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Proposed Bedford Road Bus Station

Nov 2013

Guildford’s Bus Station was proposed to be moved up-market from Commercial Road to Bedford Road.

The Transport Group, having eagerly awaited the publication of the GBC consultants’ report on possible sites for a new bus station, were startled, after 14 months, to find it on the Agenda of a Borough Council Executive Meeting just seven days away. The report is 50 pages long, with 7 appendices running to a further 94 pages. It is still on the GBC web-site under Item 9 of the Executive meeting on 20 October. Fortunately, we had already done our homework by analysing the bus routes and looking at possible options ourselves. 

The consultants recommend the Bedford Road surface car park as the best location, because of its proximity to the railway station.    The Transport Group believes that there are too many compromises in this proposition.  In addition to the logistical questions which we raised, there is the question, vocally expressed at our New Members’ Meeting in September, of the lack of a Strategic Vision for the whole of Guildford.  So it was agreed that we should aim to field two speakers at the GBC Executive Meeting, with Gerald Bland covering the need for a Vision and me covering the logistics: each being allowed only three minutes.

The Transport Group duly distilled its comments down to two pages and then compressed them further into four points: Routings, Design, Pedestrians and Traffic. We subsequently distributed the following full analysis to the relevant Officers and Councillors.

We are disappointed that the only major benefit over the current bus station is that the proposed site is close to the railway station.  In order to achieve this, a number of compromises and sacrifices have been made – many of which we consider to be unacceptable.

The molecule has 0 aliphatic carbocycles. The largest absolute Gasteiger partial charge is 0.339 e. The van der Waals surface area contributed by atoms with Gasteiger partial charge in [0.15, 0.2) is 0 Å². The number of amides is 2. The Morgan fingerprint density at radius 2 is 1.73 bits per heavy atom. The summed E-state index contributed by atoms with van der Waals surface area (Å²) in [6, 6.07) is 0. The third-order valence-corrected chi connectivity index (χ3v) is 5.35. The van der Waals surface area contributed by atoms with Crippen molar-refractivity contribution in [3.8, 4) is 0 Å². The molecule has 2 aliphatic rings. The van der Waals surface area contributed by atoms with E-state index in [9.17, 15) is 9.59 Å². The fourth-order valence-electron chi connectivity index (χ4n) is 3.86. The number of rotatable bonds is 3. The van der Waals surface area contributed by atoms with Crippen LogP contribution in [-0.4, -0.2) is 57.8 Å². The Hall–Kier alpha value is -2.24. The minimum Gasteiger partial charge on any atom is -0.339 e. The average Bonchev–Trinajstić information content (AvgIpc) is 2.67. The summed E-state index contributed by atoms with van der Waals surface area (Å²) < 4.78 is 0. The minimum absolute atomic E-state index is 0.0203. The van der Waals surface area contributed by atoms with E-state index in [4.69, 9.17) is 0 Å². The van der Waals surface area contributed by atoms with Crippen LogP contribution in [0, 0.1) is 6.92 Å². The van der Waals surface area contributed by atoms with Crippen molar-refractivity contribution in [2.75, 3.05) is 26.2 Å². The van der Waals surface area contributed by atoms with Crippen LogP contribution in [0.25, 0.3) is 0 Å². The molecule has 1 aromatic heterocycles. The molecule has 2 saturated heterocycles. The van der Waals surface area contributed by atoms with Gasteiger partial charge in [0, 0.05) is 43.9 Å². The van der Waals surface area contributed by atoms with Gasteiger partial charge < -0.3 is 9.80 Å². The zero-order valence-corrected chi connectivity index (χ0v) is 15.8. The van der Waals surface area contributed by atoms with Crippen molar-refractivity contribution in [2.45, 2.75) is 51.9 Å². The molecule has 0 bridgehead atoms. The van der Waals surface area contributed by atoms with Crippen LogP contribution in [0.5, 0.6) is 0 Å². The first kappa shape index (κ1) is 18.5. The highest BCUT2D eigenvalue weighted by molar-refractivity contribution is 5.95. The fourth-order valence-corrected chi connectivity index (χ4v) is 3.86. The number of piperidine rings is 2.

·         1. The proposed system removes all buses from North Street and therefore disconnects the focal point of the Primary Shopping Area, where Westfield alone are expecting to attract 93,000 extra bus passengers per year. This is recognised in the report as the only negative element in the scoring. Although the ambition is to fully pedestrianise North Street this is a high price to pay, and yet the officers’ report implies an intention to retain on-street parking in North Street.

·         2.  It severs all bus links between East and West Guildford by isolating the eastern routes.  Important through routes like Merrow to the Hospital, the University and the Research Park are absent.

·         3.  Large numbers of additional Town Centre passengers on top of an already busy stream of pedestrians will need to cross Onslow Street. There is no natural pedestrian route through the site to the Railway Station – the preference for Bridge Street will continue.

·         4.  It inserts a complex requirement into an already sensitive area of Guildford’s traffic system.  The site is too small so that restricted spaces with limited flexibility compare unfavourably both with the current location and also with the benchmark examples quoted. Any breakdown is therefore more likely to cause gridlock.  It offers no reduction in bus flows around the gyratory system.